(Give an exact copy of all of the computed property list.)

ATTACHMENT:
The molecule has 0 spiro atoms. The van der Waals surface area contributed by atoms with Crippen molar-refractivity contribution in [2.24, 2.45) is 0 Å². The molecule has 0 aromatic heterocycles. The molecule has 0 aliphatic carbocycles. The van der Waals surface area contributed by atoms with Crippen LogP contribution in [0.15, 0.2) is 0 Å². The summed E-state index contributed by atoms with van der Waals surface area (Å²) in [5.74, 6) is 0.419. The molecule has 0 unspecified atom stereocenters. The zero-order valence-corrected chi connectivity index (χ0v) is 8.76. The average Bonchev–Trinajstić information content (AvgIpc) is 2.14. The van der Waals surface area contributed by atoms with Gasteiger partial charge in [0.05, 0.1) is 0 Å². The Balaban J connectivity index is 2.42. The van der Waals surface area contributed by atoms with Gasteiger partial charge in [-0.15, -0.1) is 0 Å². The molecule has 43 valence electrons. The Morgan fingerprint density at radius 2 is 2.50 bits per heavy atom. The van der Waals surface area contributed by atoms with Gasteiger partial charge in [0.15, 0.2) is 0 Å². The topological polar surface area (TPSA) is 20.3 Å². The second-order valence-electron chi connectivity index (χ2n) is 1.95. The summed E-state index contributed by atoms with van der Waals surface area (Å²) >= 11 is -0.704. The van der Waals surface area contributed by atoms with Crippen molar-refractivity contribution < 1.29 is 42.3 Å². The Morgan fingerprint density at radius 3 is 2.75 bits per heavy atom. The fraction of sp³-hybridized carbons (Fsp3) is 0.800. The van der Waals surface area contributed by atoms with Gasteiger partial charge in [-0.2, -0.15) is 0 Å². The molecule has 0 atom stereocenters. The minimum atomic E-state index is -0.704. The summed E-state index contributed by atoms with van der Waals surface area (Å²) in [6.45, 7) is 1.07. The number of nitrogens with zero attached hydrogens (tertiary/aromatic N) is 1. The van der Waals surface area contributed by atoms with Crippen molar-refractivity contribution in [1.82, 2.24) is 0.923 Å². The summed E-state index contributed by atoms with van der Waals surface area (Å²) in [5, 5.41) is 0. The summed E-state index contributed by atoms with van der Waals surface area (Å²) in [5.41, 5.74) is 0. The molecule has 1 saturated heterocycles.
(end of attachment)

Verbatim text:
The molecule has 0 spiro atoms. The van der Waals surface area contributed by atoms with Crippen molar-refractivity contribution in [2.24, 2.45) is 0 Å². The molecule has 0 aromatic heterocycles. The molecule has 0 aliphatic carbocycles. The van der Waals surface area contributed by atoms with Crippen LogP contribution in [0.15, 0.2) is 0 Å². The summed E-state index contributed by atoms with van der Waals surface area (Å²) in [5.74, 6) is 0.419. The molecule has 0 unspecified atom stereocenters. The zero-order valence-corrected chi connectivity index (χ0v) is 8.76. The average Bonchev–Trinajstić information content (AvgIpc) is 2.14. The van der Waals surface area contributed by atoms with Gasteiger partial charge in [0.05, 0.1) is 0 Å². The Balaban J connectivity index is 2.42. The van der Waals surface area contributed by atoms with Gasteiger partial charge in [-0.15, -0.1) is 0 Å². The molecule has 43 valence electrons. The Morgan fingerprint density at radius 2 is 2.50 bits per heavy atom. The van der Waals surface area contributed by atoms with Gasteiger partial charge in [0.15, 0.2) is 0 Å². The topological polar surface area (TPSA) is 20.3 Å². The second-order valence-electron chi connectivity index (χ2n) is 1.95. The summed E-state index contributed by atoms with van der Waals surface area (Å²) >= 11 is -0.704. The van der Waals surface area contributed by atoms with Crippen molar-refractivity contribution < 1.29 is 42.3 Å². The Morgan fingerprint density at radius 3 is 2.75 bits per heavy atom. The fraction of sp³-hybridized carbons (Fsp3) is 0.800. The van der Waals surface area contributed by atoms with Gasteiger partial charge in [-0.2, -0.15) is 0 Å². The molecule has 0 atom stereocenters. The minimum atomic E-state index is -0.704. The summed E-state index contributed by atoms with van der Waals surface area (Å²) in [6.45, 7) is 1.07. The number of nitrogens with zero attached hydrogens (tertiary/aromatic N) is 1. The van der Waals surface area contributed by atoms with Crippen molar-refractivity contribution in [1.82, 2.24) is 0.923 Å². The summed E-state index contributed by atoms with van der Waals surface area (Å²) in [5, 5.41) is 0. The summed E-state index contributed by atoms with van der Waals surface area (Å²) in [5.41, 5.74) is 0. The molecule has 1 saturated heterocycles.